Review of Where the House Was

Photo of the red flyer for this event that details the time and location on the left with the title and an image of a tree on the right.



What began as a little tiny idea to film the teardown of the Hugo House, turned into the history of the gentrification of Seattle.

Where the House Was started with Frances McCue’s proposal to director Ryan Adams to make a short documentary of the teardown of the Victorian house at 1634 Eleventh Avenue. The now demolished structure, built in 1902 as a mortuary and funeral home, became a writers’ center in 1997, after moving from a temporary home on North Capitol Hill. Linda Breneman bought the building and later shared ownership with Linda Johnson, a fellow board member. The nonprofit Richard Hugo House was founded by Linda Breneman, Andrea Lewis and Frances McCue in 1996.

At the private screening for friends and sponsors of the film, McCue said, “What began as a little tiny idea to film the teardown of the Hugo House, turned into the history of the gentrification of Seattle.” The film could easily have been an elegiac portrait of a time over and gone. McCue cautioned, “If you make a film about the American West there are a lot of ways to mess it up. If you start by writing about the sunset, you’re done, it’s over.” Instead the film crew used the demolition of the House-that-was as the triggering event for bringing together poets, writers, local historians and geographers to talk about the city in the 21st century. 

The loss of a beautiful Victorian seems like yet another sunset in Seattle’s decade of intensifying gentrification as the city is built up with a boom of look-alike “5 over 1” apartment buildings. The five floors of flat sheeting over one floor of concrete walls are like blank censor boxes erasing the town that was. The film literalizes the sensation of a vanishing Seattle by including Frances McCue’s erasure poetry. Selections of poems from her book Timber Curtain appear on-screen over scenes of Seattle and the West. As she reads the poems aloud, words are slowly blacked out until fragments remain and only memory of the spoken words echoes in the mind. But on the screen, the remnants become a new poem.

Richard Hugo’s spirit pervades the film through the pieces of memories McCue and the film crew recorded on travels across Washington, Idaho and Montana to meet his friends. Though Richard Hugo himself never lived at the Hugo house, and maybe never even visited there, the House, like the film, is built in his memory and in his ethos. Hugo was in many senses a Seattle poet: starting poems directly from the banks of the Duwamish river, which runs past Boeing where he worked as a technical writer and out to the Puget Sound.  And yet, as closely tied as he was to the city, his poetic method was to find places away from home that could spark a sense of familiarity without tying the poem too close to documentary. The place that ‘triggers’ the poem, he explained, should be place from which the “imagination can take off…and if necessary can return” (Hugo, “The Triggering Town,” (1979)). In the film, writers who spent time at Hugo House return to talk about the writing and relationships developed there. The Victorian house was a triggering house—one whose specificities matter, but whose main significance is in the imaginations that took off from there.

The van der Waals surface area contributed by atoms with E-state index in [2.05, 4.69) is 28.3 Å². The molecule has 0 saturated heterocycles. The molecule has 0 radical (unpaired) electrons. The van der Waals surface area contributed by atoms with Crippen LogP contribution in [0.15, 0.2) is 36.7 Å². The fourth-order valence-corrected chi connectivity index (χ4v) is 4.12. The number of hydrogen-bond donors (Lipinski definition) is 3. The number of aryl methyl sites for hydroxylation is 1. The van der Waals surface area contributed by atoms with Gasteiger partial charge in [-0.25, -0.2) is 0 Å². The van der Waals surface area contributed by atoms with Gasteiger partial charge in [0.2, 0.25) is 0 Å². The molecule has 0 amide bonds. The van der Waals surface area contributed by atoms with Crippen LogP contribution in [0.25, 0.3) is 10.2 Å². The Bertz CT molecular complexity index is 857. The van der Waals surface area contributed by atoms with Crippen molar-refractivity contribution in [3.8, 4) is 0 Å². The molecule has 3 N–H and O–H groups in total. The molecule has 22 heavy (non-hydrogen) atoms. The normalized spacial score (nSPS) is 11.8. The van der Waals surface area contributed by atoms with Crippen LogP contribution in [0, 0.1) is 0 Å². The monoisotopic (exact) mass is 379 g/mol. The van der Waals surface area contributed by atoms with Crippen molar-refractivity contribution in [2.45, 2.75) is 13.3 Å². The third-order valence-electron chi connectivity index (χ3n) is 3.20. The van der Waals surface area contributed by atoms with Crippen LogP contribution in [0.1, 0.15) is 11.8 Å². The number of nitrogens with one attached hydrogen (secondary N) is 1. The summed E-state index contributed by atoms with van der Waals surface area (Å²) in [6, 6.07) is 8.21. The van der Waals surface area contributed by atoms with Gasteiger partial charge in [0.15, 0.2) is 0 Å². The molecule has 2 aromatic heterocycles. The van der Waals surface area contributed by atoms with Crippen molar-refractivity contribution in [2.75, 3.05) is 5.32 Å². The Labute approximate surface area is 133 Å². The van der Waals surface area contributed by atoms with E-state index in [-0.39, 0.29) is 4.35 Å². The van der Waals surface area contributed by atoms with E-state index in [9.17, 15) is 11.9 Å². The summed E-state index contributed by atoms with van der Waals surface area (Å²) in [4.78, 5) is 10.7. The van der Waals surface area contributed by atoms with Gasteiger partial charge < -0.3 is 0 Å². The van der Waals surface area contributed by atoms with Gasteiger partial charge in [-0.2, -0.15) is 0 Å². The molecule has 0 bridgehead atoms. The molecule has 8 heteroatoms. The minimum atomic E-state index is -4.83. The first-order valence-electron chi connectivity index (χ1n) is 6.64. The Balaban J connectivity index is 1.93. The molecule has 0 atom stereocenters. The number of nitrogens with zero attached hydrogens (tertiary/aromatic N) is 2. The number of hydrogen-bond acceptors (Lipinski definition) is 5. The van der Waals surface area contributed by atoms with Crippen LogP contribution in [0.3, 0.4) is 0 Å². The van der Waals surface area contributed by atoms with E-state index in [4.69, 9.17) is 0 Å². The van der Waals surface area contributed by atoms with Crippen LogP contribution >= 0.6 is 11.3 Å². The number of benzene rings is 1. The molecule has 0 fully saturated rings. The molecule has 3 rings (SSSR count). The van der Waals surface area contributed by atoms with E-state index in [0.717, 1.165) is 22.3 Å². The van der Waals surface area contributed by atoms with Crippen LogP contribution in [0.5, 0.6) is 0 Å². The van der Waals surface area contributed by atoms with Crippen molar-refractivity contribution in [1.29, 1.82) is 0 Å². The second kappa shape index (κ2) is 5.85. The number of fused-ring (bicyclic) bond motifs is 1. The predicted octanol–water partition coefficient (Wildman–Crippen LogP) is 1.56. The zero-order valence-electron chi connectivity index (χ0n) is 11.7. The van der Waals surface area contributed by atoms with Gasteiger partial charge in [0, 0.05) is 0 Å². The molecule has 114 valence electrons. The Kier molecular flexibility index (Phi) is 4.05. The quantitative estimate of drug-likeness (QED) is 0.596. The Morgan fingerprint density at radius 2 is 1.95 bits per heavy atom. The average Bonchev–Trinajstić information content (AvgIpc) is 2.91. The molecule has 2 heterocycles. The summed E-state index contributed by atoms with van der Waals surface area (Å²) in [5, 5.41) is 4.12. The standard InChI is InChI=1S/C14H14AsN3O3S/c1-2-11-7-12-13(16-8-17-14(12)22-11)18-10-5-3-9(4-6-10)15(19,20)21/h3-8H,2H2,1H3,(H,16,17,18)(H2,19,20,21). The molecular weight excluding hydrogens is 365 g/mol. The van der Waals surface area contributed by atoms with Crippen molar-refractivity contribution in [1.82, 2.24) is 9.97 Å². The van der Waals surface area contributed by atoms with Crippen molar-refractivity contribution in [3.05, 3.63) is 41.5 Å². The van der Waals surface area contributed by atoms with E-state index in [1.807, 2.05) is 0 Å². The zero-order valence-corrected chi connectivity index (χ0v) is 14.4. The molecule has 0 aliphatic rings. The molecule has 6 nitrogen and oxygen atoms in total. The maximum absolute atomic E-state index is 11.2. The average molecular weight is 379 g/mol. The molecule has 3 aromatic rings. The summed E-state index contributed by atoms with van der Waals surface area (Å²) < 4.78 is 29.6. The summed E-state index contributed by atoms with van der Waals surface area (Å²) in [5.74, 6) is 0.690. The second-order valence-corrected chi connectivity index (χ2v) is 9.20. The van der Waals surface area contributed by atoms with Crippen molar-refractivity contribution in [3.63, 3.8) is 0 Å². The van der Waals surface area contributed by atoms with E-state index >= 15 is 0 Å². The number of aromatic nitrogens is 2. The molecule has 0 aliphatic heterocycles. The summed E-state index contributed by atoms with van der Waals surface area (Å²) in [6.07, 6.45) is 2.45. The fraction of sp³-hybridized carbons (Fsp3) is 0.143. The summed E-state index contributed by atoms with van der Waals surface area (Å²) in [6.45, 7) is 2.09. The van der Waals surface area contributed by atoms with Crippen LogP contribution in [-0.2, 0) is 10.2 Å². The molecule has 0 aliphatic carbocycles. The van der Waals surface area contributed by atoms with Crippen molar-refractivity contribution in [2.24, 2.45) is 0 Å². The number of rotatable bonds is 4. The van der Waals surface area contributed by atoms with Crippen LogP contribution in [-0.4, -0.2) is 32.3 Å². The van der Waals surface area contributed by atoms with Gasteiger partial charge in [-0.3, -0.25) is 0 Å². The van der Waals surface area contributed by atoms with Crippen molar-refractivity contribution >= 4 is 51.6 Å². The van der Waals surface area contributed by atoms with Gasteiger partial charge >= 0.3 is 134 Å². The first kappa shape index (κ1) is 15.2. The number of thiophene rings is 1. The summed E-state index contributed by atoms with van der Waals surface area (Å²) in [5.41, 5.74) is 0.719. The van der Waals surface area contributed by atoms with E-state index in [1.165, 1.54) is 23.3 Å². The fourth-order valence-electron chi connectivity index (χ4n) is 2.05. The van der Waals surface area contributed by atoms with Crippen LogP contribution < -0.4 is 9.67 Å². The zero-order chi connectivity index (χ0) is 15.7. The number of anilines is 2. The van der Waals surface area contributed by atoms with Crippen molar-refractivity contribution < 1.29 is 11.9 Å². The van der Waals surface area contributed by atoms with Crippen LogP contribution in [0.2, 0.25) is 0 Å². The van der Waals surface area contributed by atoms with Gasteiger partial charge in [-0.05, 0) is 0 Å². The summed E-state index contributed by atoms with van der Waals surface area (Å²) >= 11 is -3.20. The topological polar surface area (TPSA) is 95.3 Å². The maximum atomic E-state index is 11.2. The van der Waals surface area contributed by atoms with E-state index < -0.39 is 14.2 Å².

Even though we watch the footage of demolition jaws biting down the walls, the Hugo House is not erased. This film is not a record of the House’s sunset, the film invites us to understand, nor is it a record of the tragic end of Seattle. When the co-owners of the Hugo House agreed to sell the land, they also arranged to rebuild a space for the Hugo House on the ground floor of a new, brick-façade, multi-use building. Where the house was is also where the house will be. 

Where the House Was is under consideration for festival screening at SIFF and AFI DOCSs. After festival circuits, the team plans to do screenings in other towns and cities across the American West to catalyze discussions about continuing community in places of ruin and gentrification.

Congratulations to Team Demo Hugo, a project of LoveCityLove, for the completion of this beautiful film about Seattle.

Watch the trailer here.


Learn more about the team and film at

Caitlin Palo

As Program and Events Manager, Caitlin Palo works with faculty to coordinate the material and logistical needs for bringing together scholars from on and off-campus. This includes consulting with faculty hosts to determine the ideal format for engaging events, including large-scale lectures in-person or on zoom, collaborative working groups, hands-on workshops, small-group conversational lunches, or other kinds of events. She also supports the logistics of room reservations, catering, flights, and hotels for funded projects and manages the co-sponsored events calendar.